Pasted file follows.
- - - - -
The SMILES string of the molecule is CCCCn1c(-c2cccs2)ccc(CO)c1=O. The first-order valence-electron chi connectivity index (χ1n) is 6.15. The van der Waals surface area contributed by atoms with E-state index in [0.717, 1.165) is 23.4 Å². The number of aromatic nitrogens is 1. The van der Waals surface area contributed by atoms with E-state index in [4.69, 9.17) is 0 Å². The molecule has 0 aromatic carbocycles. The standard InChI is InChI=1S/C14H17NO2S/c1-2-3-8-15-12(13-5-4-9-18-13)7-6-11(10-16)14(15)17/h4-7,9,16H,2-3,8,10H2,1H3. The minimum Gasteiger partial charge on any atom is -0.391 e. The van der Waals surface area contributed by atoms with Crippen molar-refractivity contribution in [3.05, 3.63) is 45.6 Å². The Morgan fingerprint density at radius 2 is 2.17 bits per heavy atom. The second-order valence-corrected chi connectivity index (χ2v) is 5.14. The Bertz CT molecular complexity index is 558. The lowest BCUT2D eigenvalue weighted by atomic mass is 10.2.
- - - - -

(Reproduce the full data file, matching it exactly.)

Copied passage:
The SMILES string of the molecule is CCCCn1c(-c2cccs2)ccc(CO)c1=O. The first-order valence-electron chi connectivity index (χ1n) is 6.15. The van der Waals surface area contributed by atoms with E-state index in [0.717, 1.165) is 23.4 Å². The number of aromatic nitrogens is 1. The van der Waals surface area contributed by atoms with E-state index in [4.69, 9.17) is 0 Å². The molecule has 0 aromatic carbocycles. The standard InChI is InChI=1S/C14H17NO2S/c1-2-3-8-15-12(13-5-4-9-18-13)7-6-11(10-16)14(15)17/h4-7,9,16H,2-3,8,10H2,1H3. The minimum Gasteiger partial charge on any atom is -0.391 e. The van der Waals surface area contributed by atoms with Crippen molar-refractivity contribution in [3.05, 3.63) is 45.6 Å². The Morgan fingerprint density at radius 2 is 2.17 bits per heavy atom. The second-order valence-corrected chi connectivity index (χ2v) is 5.14. The Bertz CT molecular complexity index is 558. The lowest BCUT2D eigenvalue weighted by atomic mass is 10.2.